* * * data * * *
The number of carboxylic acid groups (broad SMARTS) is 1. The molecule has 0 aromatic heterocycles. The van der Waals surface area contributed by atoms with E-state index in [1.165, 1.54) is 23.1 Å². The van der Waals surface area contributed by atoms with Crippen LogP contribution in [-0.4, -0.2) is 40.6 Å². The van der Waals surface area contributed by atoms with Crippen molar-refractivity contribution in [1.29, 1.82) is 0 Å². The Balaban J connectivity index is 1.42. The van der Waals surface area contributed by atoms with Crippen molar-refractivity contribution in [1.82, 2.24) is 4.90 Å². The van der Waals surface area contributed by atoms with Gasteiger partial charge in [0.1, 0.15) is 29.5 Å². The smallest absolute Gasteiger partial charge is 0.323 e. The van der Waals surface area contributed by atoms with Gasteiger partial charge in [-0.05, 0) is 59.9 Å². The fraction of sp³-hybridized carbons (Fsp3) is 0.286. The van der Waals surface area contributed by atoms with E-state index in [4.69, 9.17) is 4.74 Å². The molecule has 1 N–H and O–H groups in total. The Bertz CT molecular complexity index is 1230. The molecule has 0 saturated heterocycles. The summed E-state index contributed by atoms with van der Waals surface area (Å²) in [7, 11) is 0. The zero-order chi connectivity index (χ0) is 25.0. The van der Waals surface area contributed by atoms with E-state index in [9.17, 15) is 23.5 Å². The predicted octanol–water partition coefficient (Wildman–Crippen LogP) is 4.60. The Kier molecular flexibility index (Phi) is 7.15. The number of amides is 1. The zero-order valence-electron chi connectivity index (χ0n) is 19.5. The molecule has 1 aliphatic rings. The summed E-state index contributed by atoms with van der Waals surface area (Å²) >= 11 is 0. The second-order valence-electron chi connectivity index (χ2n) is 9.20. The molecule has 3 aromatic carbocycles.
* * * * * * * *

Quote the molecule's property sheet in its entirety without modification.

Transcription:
The number of carboxylic acid groups (broad SMARTS) is 1. The molecule has 0 aromatic heterocycles. The van der Waals surface area contributed by atoms with E-state index in [1.165, 1.54) is 23.1 Å². The van der Waals surface area contributed by atoms with Crippen LogP contribution in [-0.4, -0.2) is 40.6 Å². The van der Waals surface area contributed by atoms with Crippen molar-refractivity contribution in [1.29, 1.82) is 0 Å². The Balaban J connectivity index is 1.42. The van der Waals surface area contributed by atoms with Crippen molar-refractivity contribution in [1.82, 2.24) is 4.90 Å². The van der Waals surface area contributed by atoms with Gasteiger partial charge in [0.1, 0.15) is 29.5 Å². The smallest absolute Gasteiger partial charge is 0.323 e. The van der Waals surface area contributed by atoms with Gasteiger partial charge in [-0.05, 0) is 59.9 Å². The fraction of sp³-hybridized carbons (Fsp3) is 0.286. The van der Waals surface area contributed by atoms with E-state index in [4.69, 9.17) is 4.74 Å². The molecule has 1 N–H and O–H groups in total. The Bertz CT molecular complexity index is 1230. The molecule has 0 saturated heterocycles. The summed E-state index contributed by atoms with van der Waals surface area (Å²) in [7, 11) is 0. The zero-order chi connectivity index (χ0) is 25.0. The van der Waals surface area contributed by atoms with E-state index in [9.17, 15) is 23.5 Å². The predicted octanol–water partition coefficient (Wildman–Crippen LogP) is 4.60. The Kier molecular flexibility index (Phi) is 7.15. The number of amides is 1. The zero-order valence-electron chi connectivity index (χ0n) is 19.5. The molecule has 1 aliphatic rings. The summed E-state index contributed by atoms with van der Waals surface area (Å²) >= 11 is 0. The second-order valence-electron chi connectivity index (χ2n) is 9.20. The molecule has 3 aromatic carbocycles.